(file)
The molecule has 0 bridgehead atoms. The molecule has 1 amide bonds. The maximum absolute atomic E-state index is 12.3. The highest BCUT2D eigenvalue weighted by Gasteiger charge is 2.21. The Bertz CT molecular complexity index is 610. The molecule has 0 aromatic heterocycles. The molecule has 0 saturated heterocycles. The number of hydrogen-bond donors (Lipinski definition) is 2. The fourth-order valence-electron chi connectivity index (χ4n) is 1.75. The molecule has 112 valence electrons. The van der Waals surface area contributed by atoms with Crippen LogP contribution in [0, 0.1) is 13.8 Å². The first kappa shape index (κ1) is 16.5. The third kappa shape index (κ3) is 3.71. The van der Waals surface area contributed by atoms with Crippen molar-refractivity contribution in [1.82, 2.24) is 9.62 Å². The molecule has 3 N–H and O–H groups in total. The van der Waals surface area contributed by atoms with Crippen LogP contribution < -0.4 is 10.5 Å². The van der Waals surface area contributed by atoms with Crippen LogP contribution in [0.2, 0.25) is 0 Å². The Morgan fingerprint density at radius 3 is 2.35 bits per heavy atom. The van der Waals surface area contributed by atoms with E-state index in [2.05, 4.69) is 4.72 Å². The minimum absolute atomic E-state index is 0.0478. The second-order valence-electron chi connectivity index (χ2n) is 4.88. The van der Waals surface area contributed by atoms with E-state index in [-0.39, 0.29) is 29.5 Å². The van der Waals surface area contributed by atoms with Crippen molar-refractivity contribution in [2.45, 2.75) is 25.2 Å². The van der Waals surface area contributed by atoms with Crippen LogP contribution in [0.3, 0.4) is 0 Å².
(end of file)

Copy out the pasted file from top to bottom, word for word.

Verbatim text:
The molecule has 0 bridgehead atoms. The molecule has 1 amide bonds. The maximum absolute atomic E-state index is 12.3. The highest BCUT2D eigenvalue weighted by Gasteiger charge is 2.21. The Bertz CT molecular complexity index is 610. The molecule has 0 aromatic heterocycles. The molecule has 0 saturated heterocycles. The number of hydrogen-bond donors (Lipinski definition) is 2. The fourth-order valence-electron chi connectivity index (χ4n) is 1.75. The molecule has 112 valence electrons. The van der Waals surface area contributed by atoms with Crippen LogP contribution in [0, 0.1) is 13.8 Å². The first kappa shape index (κ1) is 16.5. The third kappa shape index (κ3) is 3.71. The van der Waals surface area contributed by atoms with Crippen molar-refractivity contribution in [1.82, 2.24) is 9.62 Å². The molecule has 3 N–H and O–H groups in total. The van der Waals surface area contributed by atoms with Crippen LogP contribution < -0.4 is 10.5 Å². The van der Waals surface area contributed by atoms with Crippen LogP contribution in [0.2, 0.25) is 0 Å². The Morgan fingerprint density at radius 3 is 2.35 bits per heavy atom. The van der Waals surface area contributed by atoms with E-state index in [2.05, 4.69) is 4.72 Å². The minimum absolute atomic E-state index is 0.0478. The second-order valence-electron chi connectivity index (χ2n) is 4.88. The van der Waals surface area contributed by atoms with E-state index in [-0.39, 0.29) is 29.5 Å². The van der Waals surface area contributed by atoms with Crippen molar-refractivity contribution in [2.45, 2.75) is 25.2 Å². The van der Waals surface area contributed by atoms with Crippen LogP contribution in [0.3, 0.4) is 0 Å².